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arrays – Redim variable number of dimensions in VBA

Posted by: admin March 9, 2020 Leave a comment

Questions:

I have a case in an Excel macro (VBA) where I’d like to dimension an array where the number of dimensions and the bounds of each dimension are determined at runtime. I’m letting the user specify a series of combinatorial options by creating a column for each option type and filling in the possibilities below. The number of columns and the number of options is determined at run time by inspecting the sheet.

Some code needs to run through each combination (one selection from each column) and I’d like to store the results in a multidimensional array.

The number of dimensions will probably be between about 2 to 6 so I can always fall back to a bunch of if else blocks if I have to but it feels like there should be a better way.

I was thinking it would be possible to do if I could construct the Redim statement at runtime as a string and execute the string, but this doesn’t seem possible.

Is there any way to dynamically Redim with a varying number of dimensions?

How to&Answers:

I’m pretty sure there is no way of doing this in a single ReDim statement. Select Case may be marginally neater than “a bunch of If...Else blocks”, but you’re still writing out a lot of separate ReDims.

Working with arrays in VBA where you don’t know in advance how many dimensions they will have is a bit of a PITA – as well as ReDim not being very flexible, there is also no neat way of testing an array to see how many dimensions it has (you have to loop through attempts to access higher dimensions and trap errors, or hack around in the underlying memory structure – see this question). So you will need to keep track of the number of dimensions, and write long Case statements every time you need to access the array as well, since the syntax will be different.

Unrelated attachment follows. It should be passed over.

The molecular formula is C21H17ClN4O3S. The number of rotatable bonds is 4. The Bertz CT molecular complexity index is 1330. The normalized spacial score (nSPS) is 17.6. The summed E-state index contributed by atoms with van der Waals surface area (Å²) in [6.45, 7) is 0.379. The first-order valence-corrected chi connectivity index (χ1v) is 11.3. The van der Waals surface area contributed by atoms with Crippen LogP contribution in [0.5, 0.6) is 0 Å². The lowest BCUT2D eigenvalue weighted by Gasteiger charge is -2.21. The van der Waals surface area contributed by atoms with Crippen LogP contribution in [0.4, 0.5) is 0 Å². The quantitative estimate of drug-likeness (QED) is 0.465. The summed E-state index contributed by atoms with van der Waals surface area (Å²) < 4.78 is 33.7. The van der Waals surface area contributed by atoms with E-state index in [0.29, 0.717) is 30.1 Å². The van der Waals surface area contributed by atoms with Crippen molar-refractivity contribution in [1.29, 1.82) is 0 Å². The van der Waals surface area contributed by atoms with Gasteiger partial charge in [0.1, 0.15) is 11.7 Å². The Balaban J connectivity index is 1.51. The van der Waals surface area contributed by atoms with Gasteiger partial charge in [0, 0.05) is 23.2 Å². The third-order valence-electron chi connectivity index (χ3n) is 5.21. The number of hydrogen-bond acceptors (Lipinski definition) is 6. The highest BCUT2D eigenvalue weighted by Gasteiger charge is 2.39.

I would suggest creating the array with the largest number of dimensions you think you’ll need, then setting the number of elements in any unused dimensions to 1 – that way you always have the same syntax every time you access the array, and if you need to you can check for this using UBound(). This is the approach taken by the Excel developers themselves for the Range.Value property – which always returns a 2-dimensional array even for a 1-dimensional Range.

Answer:

As I understood your users can specify dimensions and their seize by filling in the excel-sheet. This means you have to get the last row containing a value and the last column.

Therefore, have a look at: Excel VBA- Finding the last column with data

Use Redim to change the array’s size. If you want to keep some kind of entries use Redim Preserve

Answer:

“Some code needs to run through each combination (one selection from
each column) and I’d like to store the results in a multidimensional
array.”

To begin with, I would transpose desired Range object into a Variant.

Dim vArray as Variant
'--as per your defined Sheet, range
'this creates a two dimensional array
vArray = ActiveWorkbook.Sheets("Sheet1").Range("A1:Z300").Value2

Then you could iterate through this array to possible find the size and data you need, which you may save it to an array (with the dimensions) you need.


Little Background:

Redim: Reallocates storage space for an array variable.

You are not allowed to Redim an array, if you are defining an array with a Dim statement initially. (e.g. Dim vArray(1 to 6) As Variant).

UPDATE: to show explicitly what’s allowed and what’s not under Redim.

enter image description here

Each time you use Redim it resets your original Array object to the dimensions you are defining next.

There’s a way to preserve your data using Redim Preserve but that only allows you to change the last dimension of a multidimensional array, where first dimension remains as the original.